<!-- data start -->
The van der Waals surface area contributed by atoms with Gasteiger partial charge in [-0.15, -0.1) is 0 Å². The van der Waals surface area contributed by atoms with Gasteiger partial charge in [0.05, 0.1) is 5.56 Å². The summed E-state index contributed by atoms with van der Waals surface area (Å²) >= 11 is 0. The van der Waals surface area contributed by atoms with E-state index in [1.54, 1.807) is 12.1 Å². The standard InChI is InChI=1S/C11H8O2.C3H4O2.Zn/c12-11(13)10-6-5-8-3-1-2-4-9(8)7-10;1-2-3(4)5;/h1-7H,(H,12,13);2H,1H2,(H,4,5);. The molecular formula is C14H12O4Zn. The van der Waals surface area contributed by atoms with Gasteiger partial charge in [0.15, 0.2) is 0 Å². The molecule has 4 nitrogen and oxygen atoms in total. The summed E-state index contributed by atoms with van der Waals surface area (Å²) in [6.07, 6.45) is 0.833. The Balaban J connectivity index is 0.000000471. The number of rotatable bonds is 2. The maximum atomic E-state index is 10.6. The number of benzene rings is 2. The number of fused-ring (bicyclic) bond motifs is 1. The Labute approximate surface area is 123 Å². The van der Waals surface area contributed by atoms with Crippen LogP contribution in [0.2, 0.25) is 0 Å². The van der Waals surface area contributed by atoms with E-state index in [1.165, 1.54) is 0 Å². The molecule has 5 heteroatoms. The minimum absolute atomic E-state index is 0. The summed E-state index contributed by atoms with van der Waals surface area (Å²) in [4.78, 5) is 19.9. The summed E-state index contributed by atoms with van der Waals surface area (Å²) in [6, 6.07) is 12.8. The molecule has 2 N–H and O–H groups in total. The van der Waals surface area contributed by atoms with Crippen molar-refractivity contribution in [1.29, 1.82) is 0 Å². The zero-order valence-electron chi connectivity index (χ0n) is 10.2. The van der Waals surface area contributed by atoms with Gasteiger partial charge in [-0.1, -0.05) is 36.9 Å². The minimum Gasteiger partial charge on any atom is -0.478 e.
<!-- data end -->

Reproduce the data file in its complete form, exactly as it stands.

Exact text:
The van der Waals surface area contributed by atoms with Gasteiger partial charge in [-0.15, -0.1) is 0 Å². The van der Waals surface area contributed by atoms with Gasteiger partial charge in [0.05, 0.1) is 5.56 Å². The summed E-state index contributed by atoms with van der Waals surface area (Å²) >= 11 is 0. The van der Waals surface area contributed by atoms with E-state index in [1.54, 1.807) is 12.1 Å². The standard InChI is InChI=1S/C11H8O2.C3H4O2.Zn/c12-11(13)10-6-5-8-3-1-2-4-9(8)7-10;1-2-3(4)5;/h1-7H,(H,12,13);2H,1H2,(H,4,5);. The molecular formula is C14H12O4Zn. The van der Waals surface area contributed by atoms with Gasteiger partial charge in [0.15, 0.2) is 0 Å². The molecule has 4 nitrogen and oxygen atoms in total. The summed E-state index contributed by atoms with van der Waals surface area (Å²) in [6.07, 6.45) is 0.833. The Balaban J connectivity index is 0.000000471. The number of rotatable bonds is 2. The maximum atomic E-state index is 10.6. The number of benzene rings is 2. The number of fused-ring (bicyclic) bond motifs is 1. The Labute approximate surface area is 123 Å². The van der Waals surface area contributed by atoms with Crippen LogP contribution in [0.2, 0.25) is 0 Å². The van der Waals surface area contributed by atoms with E-state index in [1.165, 1.54) is 0 Å². The molecule has 5 heteroatoms. The minimum absolute atomic E-state index is 0. The summed E-state index contributed by atoms with van der Waals surface area (Å²) in [4.78, 5) is 19.9. The summed E-state index contributed by atoms with van der Waals surface area (Å²) in [6, 6.07) is 12.8. The molecule has 2 N–H and O–H groups in total. The van der Waals surface area contributed by atoms with Crippen molar-refractivity contribution in [1.29, 1.82) is 0 Å². The zero-order valence-electron chi connectivity index (χ0n) is 10.2. The van der Waals surface area contributed by atoms with Gasteiger partial charge in [-0.1, -0.05) is 36.9 Å². The minimum Gasteiger partial charge on any atom is -0.478 e.